After They Killed Our Father – Loung Ung

This book is the sequel to First They Killed My Father, a book about what happened in Cambodia after the Khmer Rouge took power.  During this period she went from a relatively wealthy and comfortable life in Phnom Penh to living in primitive conditions in a rural village where her father was taken away to be killed and her mother and two of her sisters died.

“After” is about what happened next.  Ung, her eldest brother and his wife escaped to a Thai refugee camp and from there managed to get to Vermont USA.  From arrival in USA Ung’s book tells her own story in parallel with that of the sister who remained behind in Cambodia. In this way it shows the significant differences in the way the West live and the way people were forced to live in a less developed country in South-East Asia.

At times I had to stop and remind myself that these lives are being lived in the 1980s and 1990s! Reading Chou’s story it is hard for me to comprehend how people survive living with the uncertainty, scratching a living from land that can be deadly and this in an era of growth, development and plenty in the West.

I find it easier to comprehend Loung’s story.  I can imagine how disorienting it must have been moving to a place so culturally different and wanting desperately to fit in.  I can imagine the residual fear and anger over what happened in Cambodia and the luxury and pain of being able to feel it once she arrived in a place of safety.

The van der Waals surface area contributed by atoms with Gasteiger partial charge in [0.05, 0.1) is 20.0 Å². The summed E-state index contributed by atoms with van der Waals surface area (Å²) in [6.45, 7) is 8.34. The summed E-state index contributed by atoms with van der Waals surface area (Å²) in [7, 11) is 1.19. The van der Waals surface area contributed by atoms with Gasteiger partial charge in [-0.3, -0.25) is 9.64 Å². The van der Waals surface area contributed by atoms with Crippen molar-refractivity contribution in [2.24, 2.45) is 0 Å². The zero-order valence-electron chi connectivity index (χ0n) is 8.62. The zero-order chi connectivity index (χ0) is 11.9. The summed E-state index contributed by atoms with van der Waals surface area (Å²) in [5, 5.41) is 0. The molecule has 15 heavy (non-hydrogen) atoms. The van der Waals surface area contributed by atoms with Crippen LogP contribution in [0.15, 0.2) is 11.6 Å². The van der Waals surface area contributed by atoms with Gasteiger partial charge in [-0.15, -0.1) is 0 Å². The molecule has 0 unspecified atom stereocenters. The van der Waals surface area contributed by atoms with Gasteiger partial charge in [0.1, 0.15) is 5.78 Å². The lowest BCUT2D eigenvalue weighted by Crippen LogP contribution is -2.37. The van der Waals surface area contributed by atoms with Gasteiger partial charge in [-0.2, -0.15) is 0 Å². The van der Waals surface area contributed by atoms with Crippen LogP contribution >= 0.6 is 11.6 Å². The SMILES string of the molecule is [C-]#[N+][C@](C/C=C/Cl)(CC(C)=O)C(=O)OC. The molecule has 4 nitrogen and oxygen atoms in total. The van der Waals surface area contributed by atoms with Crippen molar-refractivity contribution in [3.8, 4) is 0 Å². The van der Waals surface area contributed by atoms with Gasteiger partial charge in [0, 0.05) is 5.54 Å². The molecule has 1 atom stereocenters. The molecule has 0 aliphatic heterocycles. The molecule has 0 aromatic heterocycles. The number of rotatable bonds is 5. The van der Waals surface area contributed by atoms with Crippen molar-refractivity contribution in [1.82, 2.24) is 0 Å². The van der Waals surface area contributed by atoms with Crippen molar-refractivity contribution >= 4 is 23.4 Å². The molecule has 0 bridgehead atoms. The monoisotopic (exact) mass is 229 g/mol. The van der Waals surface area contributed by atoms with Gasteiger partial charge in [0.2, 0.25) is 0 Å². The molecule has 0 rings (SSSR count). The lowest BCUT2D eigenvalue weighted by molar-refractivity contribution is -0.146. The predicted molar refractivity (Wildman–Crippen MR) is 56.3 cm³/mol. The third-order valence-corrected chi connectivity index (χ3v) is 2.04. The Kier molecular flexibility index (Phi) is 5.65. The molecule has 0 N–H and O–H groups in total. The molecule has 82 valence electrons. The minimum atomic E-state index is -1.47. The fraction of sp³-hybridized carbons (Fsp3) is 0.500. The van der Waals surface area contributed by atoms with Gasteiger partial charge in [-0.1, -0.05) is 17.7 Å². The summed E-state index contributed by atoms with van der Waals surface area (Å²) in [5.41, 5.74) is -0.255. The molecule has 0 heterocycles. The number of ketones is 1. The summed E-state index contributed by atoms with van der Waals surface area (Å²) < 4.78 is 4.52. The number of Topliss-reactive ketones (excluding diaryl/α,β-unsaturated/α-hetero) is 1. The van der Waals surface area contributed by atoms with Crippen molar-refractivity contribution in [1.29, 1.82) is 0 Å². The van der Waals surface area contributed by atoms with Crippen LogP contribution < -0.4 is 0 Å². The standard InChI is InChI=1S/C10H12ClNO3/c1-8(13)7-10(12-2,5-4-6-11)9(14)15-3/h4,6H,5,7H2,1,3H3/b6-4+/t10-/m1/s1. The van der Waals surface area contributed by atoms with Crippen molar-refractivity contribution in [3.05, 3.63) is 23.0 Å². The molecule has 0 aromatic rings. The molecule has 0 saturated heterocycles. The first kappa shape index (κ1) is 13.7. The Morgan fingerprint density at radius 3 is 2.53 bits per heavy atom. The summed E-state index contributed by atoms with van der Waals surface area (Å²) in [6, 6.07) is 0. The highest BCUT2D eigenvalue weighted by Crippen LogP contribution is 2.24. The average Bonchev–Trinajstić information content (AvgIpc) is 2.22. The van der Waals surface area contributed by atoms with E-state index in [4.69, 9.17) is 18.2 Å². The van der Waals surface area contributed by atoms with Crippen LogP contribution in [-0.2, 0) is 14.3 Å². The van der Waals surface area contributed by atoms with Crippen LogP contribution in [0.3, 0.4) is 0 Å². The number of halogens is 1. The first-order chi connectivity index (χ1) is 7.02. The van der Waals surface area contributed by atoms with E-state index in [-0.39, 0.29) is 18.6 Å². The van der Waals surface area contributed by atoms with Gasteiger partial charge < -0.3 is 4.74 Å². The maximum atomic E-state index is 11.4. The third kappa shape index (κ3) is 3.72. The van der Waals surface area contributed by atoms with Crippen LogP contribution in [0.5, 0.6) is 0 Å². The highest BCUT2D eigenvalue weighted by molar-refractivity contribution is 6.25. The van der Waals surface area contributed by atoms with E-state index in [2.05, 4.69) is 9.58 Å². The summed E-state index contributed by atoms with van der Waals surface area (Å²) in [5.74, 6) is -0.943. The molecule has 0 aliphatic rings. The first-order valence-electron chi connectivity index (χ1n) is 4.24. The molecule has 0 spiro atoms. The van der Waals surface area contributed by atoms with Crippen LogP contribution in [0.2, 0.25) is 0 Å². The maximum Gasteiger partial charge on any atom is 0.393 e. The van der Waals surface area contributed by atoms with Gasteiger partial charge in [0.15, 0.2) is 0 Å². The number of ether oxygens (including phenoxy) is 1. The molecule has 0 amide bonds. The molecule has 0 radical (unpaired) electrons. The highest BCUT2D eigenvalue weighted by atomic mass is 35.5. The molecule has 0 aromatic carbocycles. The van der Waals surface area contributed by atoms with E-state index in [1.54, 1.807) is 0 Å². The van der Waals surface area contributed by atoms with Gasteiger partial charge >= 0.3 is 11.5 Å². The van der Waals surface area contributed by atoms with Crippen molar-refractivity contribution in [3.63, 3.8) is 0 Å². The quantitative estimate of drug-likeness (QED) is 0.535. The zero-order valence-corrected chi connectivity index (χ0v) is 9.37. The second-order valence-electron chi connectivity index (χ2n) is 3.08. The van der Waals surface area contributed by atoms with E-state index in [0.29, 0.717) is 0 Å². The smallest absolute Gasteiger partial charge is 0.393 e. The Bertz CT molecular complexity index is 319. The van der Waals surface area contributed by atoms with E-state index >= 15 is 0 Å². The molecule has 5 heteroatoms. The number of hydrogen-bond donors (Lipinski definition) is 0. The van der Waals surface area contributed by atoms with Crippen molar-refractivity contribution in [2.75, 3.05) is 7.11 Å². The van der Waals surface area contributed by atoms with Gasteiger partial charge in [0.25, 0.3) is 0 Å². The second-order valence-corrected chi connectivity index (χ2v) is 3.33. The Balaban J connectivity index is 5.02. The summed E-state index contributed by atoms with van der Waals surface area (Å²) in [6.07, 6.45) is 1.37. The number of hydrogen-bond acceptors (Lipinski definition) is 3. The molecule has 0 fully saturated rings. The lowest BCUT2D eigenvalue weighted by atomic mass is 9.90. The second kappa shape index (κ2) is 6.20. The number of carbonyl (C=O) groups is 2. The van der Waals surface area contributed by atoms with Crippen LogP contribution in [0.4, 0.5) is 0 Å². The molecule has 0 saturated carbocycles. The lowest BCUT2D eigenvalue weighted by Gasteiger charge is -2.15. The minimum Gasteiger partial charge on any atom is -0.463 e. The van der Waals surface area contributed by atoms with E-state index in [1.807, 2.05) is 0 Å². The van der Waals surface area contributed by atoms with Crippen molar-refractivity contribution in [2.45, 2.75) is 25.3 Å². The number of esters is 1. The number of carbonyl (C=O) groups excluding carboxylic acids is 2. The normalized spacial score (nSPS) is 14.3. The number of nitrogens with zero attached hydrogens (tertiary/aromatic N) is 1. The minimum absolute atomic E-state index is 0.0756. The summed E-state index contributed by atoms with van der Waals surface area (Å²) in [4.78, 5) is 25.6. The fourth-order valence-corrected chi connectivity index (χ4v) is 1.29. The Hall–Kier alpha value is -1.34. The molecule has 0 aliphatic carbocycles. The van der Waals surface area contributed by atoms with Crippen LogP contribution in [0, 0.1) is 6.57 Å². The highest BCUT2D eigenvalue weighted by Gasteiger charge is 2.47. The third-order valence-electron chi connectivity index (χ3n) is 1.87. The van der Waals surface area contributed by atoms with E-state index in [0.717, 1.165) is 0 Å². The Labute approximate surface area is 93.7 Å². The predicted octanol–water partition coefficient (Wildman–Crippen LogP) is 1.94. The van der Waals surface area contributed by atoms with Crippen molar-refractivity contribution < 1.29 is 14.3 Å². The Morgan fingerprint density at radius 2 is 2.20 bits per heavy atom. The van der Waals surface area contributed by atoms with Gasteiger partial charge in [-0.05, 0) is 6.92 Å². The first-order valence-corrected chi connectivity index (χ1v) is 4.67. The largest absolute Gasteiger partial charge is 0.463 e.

Despite the differences in the sisters’ life experiences though this is also a book about having the drive and determination to achieve something and about not letting the past destroy the future.  I admire the Ung family for getting on and living life.  I am sure there are many former refugees and survivors of terrible regimes who have done similar.

As well as getting involved in the story I am also aware of finding out more about how thin the veneer of civilisation is and how quickly it can disappear.  Underpinning this is a sense of incomprehension and bemusement as to how, in an age of easy mass communication, a dictator can so take such a strong hold of a country and destroy its culture.  Dictatorship should be consigned to the history books.  Why isn’t it?

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